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9.25.21 – GEORGETOWN (AP)

Will and Alyssa Moore console their daughters, Marley, left, 7, and Mila, 9, after they laid flowers in memory of their border collies, Lola and Sunny, at the Ponderosa Pet Resort in Georgetown on Monday September 20, 2021. Their two dogs were among the 75 dogs who died in a fire at the pet boarding facility on Saturday.
Jay Janner/American-Statesman

After 75 dogs died in a fire at the Ponderosa Pet Resort in Georgetown, the city staff is working on recommended updates to the fire code that might require smoke alarms and sprinkler systems in kennels and pet boarding facilities, regardless of their size, an official said Tuesday.

The Ponderosa Pet Resort facility was not required to have smoke alarms or a sprinkler system, said Georgetown Fire Chief John Sullivan. Businesses that are at least 10,000 square feet are required to have a sprinkler system, but the pet resort was 8,125 square feet.

The Fire Department was notified about the fire shortly before 11 p.m. Saturday after people passing by saw smoke and fire coming from the facility at 2518 N. Austin Ave. By the time firefighters arrived almost five minutes later, Sullivan has said, they found “the worst possible scenario,” with heavy smoke and fire coming from the building, and were unable to save any of the dogs.

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Photographs are left at the Ponderosa Pet Resort in Georgetown on Monday in memory of the 75 dogs that died in a fire there Saturday.

The Fire Department last inspected the Ponderosa Pet Resort in 2015 and found no violations, he said.

“Typically what we see for violations are things having to do with people being able to leave safely,” Sullivan said. The pet facility was considered a low-risk business, so it was inspected only every three to five years, he said, adding that it had had no history of problems. 

He also said there are no national or state fire codes, so it’s up to local jurisdictions to adopt their own codes.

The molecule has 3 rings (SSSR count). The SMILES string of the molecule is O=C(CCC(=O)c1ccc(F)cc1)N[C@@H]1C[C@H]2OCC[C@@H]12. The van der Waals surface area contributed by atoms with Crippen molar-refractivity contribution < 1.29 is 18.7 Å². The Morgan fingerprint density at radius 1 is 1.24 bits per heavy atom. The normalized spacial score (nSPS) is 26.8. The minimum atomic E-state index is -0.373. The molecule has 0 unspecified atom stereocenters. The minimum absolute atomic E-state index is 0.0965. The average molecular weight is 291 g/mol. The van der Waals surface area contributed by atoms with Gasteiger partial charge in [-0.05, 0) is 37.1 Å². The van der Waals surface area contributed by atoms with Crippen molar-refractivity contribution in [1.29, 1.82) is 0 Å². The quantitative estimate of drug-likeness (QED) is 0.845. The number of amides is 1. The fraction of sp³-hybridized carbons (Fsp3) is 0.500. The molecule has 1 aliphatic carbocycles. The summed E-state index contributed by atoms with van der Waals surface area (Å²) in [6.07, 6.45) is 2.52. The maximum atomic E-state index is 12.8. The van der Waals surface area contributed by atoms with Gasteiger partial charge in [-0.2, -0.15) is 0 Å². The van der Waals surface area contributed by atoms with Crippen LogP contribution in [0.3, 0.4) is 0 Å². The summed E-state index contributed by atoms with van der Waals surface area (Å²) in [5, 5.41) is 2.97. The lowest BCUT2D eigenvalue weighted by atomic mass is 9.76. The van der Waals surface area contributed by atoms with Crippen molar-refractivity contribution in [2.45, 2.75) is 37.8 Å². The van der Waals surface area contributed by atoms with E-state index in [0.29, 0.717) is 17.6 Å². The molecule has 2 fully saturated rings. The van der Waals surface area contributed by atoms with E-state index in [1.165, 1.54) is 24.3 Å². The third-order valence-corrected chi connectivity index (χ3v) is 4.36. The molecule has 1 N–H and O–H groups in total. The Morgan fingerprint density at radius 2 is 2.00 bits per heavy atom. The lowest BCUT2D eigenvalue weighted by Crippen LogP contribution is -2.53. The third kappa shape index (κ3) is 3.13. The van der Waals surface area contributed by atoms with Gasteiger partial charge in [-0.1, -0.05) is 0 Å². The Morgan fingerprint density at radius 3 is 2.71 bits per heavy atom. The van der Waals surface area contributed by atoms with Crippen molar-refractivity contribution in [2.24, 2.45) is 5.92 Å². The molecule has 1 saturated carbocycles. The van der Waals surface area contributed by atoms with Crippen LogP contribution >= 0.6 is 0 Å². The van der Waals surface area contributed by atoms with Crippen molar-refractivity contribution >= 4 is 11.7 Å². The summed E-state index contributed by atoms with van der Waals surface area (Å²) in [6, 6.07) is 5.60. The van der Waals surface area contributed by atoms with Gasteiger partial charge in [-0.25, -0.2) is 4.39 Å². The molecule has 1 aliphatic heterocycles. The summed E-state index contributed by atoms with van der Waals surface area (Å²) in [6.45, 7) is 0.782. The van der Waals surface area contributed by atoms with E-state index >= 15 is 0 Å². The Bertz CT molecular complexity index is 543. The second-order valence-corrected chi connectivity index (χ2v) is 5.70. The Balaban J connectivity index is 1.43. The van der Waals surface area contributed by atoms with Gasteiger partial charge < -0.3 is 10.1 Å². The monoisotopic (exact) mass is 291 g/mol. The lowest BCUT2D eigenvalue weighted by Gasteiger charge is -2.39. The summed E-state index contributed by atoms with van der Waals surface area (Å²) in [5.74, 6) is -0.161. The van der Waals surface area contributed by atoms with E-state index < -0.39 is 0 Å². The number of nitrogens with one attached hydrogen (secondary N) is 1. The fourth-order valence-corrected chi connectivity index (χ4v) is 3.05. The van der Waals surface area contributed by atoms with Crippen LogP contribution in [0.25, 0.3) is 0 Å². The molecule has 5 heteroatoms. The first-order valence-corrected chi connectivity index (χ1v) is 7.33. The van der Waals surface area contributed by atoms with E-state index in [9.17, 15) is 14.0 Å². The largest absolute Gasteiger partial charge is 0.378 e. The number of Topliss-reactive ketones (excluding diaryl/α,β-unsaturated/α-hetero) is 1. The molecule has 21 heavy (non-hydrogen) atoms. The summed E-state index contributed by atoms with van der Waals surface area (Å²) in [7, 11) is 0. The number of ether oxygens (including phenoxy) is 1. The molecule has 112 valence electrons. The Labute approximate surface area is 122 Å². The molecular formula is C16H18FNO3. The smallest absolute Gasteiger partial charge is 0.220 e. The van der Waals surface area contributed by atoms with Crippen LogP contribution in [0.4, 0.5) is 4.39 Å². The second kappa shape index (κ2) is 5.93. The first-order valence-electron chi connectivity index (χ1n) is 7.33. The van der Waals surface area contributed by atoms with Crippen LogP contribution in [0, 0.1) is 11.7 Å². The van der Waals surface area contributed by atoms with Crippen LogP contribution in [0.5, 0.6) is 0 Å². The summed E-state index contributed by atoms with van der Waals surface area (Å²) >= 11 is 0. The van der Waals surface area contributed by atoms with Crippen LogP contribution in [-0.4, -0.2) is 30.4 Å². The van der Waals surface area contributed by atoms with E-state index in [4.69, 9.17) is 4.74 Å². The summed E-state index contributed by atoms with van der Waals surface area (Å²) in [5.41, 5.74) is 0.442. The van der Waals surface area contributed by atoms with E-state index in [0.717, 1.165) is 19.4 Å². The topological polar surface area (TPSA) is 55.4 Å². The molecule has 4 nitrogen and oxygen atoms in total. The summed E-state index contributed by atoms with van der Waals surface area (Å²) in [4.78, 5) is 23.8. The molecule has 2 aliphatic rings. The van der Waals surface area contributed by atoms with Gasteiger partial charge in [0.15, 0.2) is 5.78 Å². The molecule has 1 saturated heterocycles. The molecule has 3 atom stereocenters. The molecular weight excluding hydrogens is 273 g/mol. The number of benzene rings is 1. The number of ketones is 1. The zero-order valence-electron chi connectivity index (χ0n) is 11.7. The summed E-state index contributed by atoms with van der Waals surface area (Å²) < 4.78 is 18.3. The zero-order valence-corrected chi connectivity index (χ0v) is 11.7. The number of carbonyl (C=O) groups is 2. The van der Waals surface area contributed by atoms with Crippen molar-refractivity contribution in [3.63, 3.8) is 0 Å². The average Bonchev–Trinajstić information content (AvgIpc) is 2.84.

Eric Torberson, the chairman of the animal law section for the State Bar of Texas, said there are no state laws governing animal boarding facilities. Owners aren’t allowed to sue for the emotional loss of a pet in Texas and are only permitted to sue for the “fair market value” of the pet, he said.

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Gizmo, a French bulldog who died in the fire at the Ponderosa Pet Resort, loved to wake up her family's other dog, Drexel, to play in the morning.

City officials said Ponderosa Pet Resort had a permit to operate but did not have a kennel permit. Such a permit doesn’t require sprinklers, smoke alarms or around-the-clock staffing, according to information the city posted on its Facebook page.The city’s kennel permit has requirements about food, water, sanitary conditions and health. 

When the fire happened Saturday night, no staff was there, Sullivan has said. The cause of the fire has not yet been determined.

There are four animal boarding facilities in Georgetown, and only one of them has a kennel permit, city spokesman Keith Hutchinson said.

“Because we haven’t been enforcing the kennel permitting ordinance, we do not expect to issue a citation to any of the three businesses we know of, including Ponderosa, for not having a kennel permit,” Hutchinson said.

The maximum fine for not having a kennel permit is $500 per day.

“We are working to provide notice to current kennel operators to make sure they are aware of the kennel permit requirements and provide them 90 days to come into compliance,” said Aly Van Dyke, a city spokeswoman.

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Drexel, an English bulldog, and Gizmo, a French bulldog, both lost their lives in the Ponderosa Pet Resort fire. Drexel loved his owner, Don Huckins, so much that he pouted until Huckins came home from work.

For people whose dogs died in the fire, including Leikyn Huckins of Liberty Hill, the loss was priceless.

“These were not pets; they were family, and it is a horrible, horrible loss,” she said.

Her 3-year-old French bulldog, Gizmo, and her husband’s 4-year-old English bulldog, Drexel, died in the fire. 

“They were very intuitive,” she said. “When my husband had COVID this year, you had to literally drag both of them outside to eat or play because they wouldn’t leave his side.”Your stories live here.Fuel your hometown passion and plug into the stories that define it.Create Account

Huckins said she had no idea that a pet kennel would not have a fire system.

“It just seems so inhumane to me, and I can’t stop thinking about (Gizmo) knowing something was wrong and needing help and nobody coming, and my dog burning to death.”

The owner of Ponderosa Pet Resort, Phillip Paris, did not respond to a request for comment. He sent an email to pet owners that said, “I know that you have questions about how this could happen and how may it be prevented in the future, not only for our facility, but many others.

“We share those questions as well and will be diligent about finding solutions moving forward.”

The city is asking for residents to comment about the fire code at bit.ly/3zvrBOh.

petition has been started by change.org asking for state legislation to require smoke alarms and fire suppression systems in animal boarding facilities. 

A GoFundMe page has been established to raise money to paint portraits of the dogs that died.